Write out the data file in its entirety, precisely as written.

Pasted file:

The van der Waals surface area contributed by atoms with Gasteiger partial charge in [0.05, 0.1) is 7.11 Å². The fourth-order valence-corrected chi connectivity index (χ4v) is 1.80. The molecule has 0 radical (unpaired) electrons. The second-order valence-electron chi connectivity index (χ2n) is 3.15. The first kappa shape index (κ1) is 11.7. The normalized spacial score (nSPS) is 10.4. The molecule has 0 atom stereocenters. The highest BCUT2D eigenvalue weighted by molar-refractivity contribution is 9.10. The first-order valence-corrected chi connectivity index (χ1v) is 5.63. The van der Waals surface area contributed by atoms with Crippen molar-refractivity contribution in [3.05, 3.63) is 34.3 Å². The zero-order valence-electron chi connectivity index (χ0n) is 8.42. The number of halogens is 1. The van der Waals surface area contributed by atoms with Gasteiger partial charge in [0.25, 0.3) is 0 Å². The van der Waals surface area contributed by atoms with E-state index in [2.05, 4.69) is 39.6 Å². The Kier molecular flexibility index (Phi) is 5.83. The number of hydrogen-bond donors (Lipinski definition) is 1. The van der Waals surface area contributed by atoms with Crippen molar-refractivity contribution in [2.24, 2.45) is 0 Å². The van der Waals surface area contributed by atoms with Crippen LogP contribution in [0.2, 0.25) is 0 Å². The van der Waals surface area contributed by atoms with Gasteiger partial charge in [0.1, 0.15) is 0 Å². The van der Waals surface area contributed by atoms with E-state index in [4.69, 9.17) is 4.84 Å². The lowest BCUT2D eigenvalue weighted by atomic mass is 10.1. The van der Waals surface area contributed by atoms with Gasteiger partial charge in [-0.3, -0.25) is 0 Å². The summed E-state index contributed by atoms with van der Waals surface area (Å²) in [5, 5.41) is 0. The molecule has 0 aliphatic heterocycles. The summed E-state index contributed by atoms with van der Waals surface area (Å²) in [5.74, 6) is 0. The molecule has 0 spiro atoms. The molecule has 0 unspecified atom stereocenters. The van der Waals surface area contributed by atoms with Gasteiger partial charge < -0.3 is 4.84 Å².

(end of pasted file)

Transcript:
The van der Waals surface area contributed by atoms with Gasteiger partial charge in [0.05, 0.1) is 7.11 Å². The fourth-order valence-corrected chi connectivity index (χ4v) is 1.80. The molecule has 0 radical (unpaired) electrons. The second-order valence-electron chi connectivity index (χ2n) is 3.15. The first kappa shape index (κ1) is 11.7. The normalized spacial score (nSPS) is 10.4. The molecule has 0 atom stereocenters. The highest BCUT2D eigenvalue weighted by molar-refractivity contribution is 9.10. The first-order valence-corrected chi connectivity index (χ1v) is 5.63. The van der Waals surface area contributed by atoms with Crippen molar-refractivity contribution in [3.05, 3.63) is 34.3 Å². The zero-order valence-electron chi connectivity index (χ0n) is 8.42. The number of halogens is 1. The van der Waals surface area contributed by atoms with Gasteiger partial charge in [0.25, 0.3) is 0 Å². The van der Waals surface area contributed by atoms with E-state index in [2.05, 4.69) is 39.6 Å². The Kier molecular flexibility index (Phi) is 5.83. The number of hydrogen-bond donors (Lipinski definition) is 1. The van der Waals surface area contributed by atoms with Crippen molar-refractivity contribution in [2.24, 2.45) is 0 Å². The van der Waals surface area contributed by atoms with Crippen LogP contribution in [0.2, 0.25) is 0 Å². The van der Waals surface area contributed by atoms with Gasteiger partial charge in [0.1, 0.15) is 0 Å². The van der Waals surface area contributed by atoms with E-state index in [4.69, 9.17) is 4.84 Å². The lowest BCUT2D eigenvalue weighted by atomic mass is 10.1. The van der Waals surface area contributed by atoms with Gasteiger partial charge in [-0.3, -0.25) is 0 Å². The summed E-state index contributed by atoms with van der Waals surface area (Å²) in [5, 5.41) is 0. The molecule has 0 aliphatic heterocycles. The summed E-state index contributed by atoms with van der Waals surface area (Å²) in [5.74, 6) is 0. The molecule has 0 spiro atoms. The molecule has 0 unspecified atom stereocenters. The van der Waals surface area contributed by atoms with Gasteiger partial charge < -0.3 is 4.84 Å².